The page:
Evans: What was New York’s Andrew Cuomo (or Joni Ernst) thinking?

Print More

Gov. Andrew Cuomo at the New York City Pride March commemorating the gay rights movement. (iStock image)

Here is one of the persistent questions rattling around in my head: Why are some well-educated people seemingly so lacking in common sense and good judgment?

I’m thinking about Andrew Cuomo, New York’s governor for the past 10 years.

Cuomo is hanging on to his job by a thread. His job security is so precarious I wouldn’t recommend buying any green bananas for the governor’s mansion. 

New York Attorney General Letitia James, herself a Democrat like Cuomo, issued a scathing report last week that found he had created a toxic work environment inside the governor’s office. Specifically, she concluded he sexually harassed at least 11  current or former state employees, all women, since 2013.

The harassment included unwanted groping, kissing, hugging, pressing himself against the women and inappropriate comments. The harassment continued because the governor and his senior aides engaged in pressure, cover-up and retaliation against the women to discourage them from speaking up, the attorney general said.

How is it a graduate of a prestigious university, and a lawyer by training, is not wise enough to see this is terribly wrong? Doesn’t he remember the litany of prominent men who have been felled by their inability to understand that prominence does not give them the right to treat women like sexual playthings?

There is no question Andrew Cuomo needs to go. President Joe Biden said so. National Democratic Party leaders said that. The entire New York congressional delegation said he should resign. And the Democrats’ super-majority in the New York State Assembly has signaled that impeachment will begin if Cuomo does not leave.

They all recognize that a politician cannot pretend to lead 20 million people after a parade of women have accused him of breaking the law by sexually harassing them — especially after the top law enforcement official in New York concluded there is sufficient evidence to believe the women. 

If that were not devastating enough, an assistant to Cuomo filed a criminal complaint last week that he reached under her blouse and grabbed her breast when she was sent to his office at the governor’s mansion back in November.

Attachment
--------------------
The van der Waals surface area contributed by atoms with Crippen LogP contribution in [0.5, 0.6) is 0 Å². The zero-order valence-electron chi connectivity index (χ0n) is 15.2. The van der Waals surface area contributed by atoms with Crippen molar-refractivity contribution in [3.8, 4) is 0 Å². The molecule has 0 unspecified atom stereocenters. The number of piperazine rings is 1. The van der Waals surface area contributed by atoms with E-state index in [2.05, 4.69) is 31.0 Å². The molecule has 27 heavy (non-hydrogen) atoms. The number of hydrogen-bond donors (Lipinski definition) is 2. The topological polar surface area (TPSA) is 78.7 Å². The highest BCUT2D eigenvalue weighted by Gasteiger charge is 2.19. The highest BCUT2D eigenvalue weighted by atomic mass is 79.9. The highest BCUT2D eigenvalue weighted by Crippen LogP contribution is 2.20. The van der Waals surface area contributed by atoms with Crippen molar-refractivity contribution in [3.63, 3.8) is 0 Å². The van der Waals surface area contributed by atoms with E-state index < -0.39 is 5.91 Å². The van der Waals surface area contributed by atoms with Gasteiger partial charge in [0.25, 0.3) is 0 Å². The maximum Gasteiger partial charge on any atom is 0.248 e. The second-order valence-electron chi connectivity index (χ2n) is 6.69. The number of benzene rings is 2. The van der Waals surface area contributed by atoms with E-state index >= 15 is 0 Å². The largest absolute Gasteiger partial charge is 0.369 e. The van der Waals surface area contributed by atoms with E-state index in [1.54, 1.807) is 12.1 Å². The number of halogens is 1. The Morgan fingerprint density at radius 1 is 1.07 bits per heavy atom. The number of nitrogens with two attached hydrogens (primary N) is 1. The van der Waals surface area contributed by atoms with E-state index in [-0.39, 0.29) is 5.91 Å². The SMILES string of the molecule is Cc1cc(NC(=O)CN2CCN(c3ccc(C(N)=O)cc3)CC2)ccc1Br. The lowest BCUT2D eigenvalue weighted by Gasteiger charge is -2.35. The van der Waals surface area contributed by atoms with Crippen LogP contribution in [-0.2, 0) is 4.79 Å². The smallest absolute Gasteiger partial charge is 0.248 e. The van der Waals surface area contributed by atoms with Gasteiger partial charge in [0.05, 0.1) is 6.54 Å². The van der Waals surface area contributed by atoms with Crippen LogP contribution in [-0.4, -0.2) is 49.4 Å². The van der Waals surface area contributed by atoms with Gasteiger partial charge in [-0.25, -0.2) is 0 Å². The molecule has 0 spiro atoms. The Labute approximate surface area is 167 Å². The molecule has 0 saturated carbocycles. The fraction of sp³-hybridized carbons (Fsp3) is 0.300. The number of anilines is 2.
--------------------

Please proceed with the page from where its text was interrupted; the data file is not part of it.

For his part, Cuomo sounds just like many prominent men against whom similar allegations have been made: The investigation was biased. None of the allegations are true. The women misinterpreted innocent gestures. Some of the women initiated the interactions they later complained about.

This mess will either end in Cuomo’s resignation or impeachment. For baffling reasons, U.S. Senator Joni Ernst of Iowa decided last week to try to inject the federal government into the middle of a state government matter.

She introduced an amendment to Congress’ bipartisan infrastructure bill. The amendment would prevent money allocated by the legislation from going to “any state in which the governor … has been found, by the relevant state or federal authorities, to have sexually harassed employees.”

Ernst said of her amendment: “It’s one way he can be held accountable because obviously nobody’s stepping up and holding him accountable.”

Just as Cuomo never adequately contemplated where his brazen conduct could lead, it appears Ernst never adequately considered the ramifications of her hastily drafted amendment, either.

U.S. Sen. Joni Ernst, R-Iowa

Withholding infrastructure money from New York would not just affect Cuomo. It would also punish the one-third of New Yorkers who identify as Republicans, as well as people from other states who travel through New York. 

They drive on the same roads and bridges as Democrats. They use the same transit systems as Democrats. They ride Amtrak and use airports just like Democrats. They rely on the same water and sewage systems as Democrats.

Blessedly, the Ernst amendment died quickly. Her proposal could have led to wide-ranging consequences that are not good for a two-party system of government.

Would Ernst think it is appropriate for Congress to keep federal farm program payments from going to states where the governor “has been found, by relevant state or federal authorities,” to have refused to allow cities, counties and local schools to impose mask requirements to fight COVID-19’s delta variant?

Would Ernst think it should be permissible for Congress to block federal aid to colleges and universities in any state where its two U.S. senators “have been found, by relevant state or federal authorities,” to have voted against creating a special commission to investigate the riot at the U.S. Capitol? 

Would Ernst think it is appropriate for Congress to keep states from participating in the federal renewable fuel incentives if a state’s governor “has been found, by relevant state or federal authorities,” to have failed to set water quality standards that are comparable for agricultural runoff wastes and for wastes from manufacturing plants?

That’s why Ernst’s amendment is ill-advised.

But Joni Ernest and I do agree sometimes. We both share the same opinion of Andrew Cuomo, and we both have the same view of what should happen to him.

Randy Evans is the executive director of the Iowa Freedom of Information Council and a former opinion page editor at The Des Moines Register. He can be reached at DMRevans2810@gmail.com.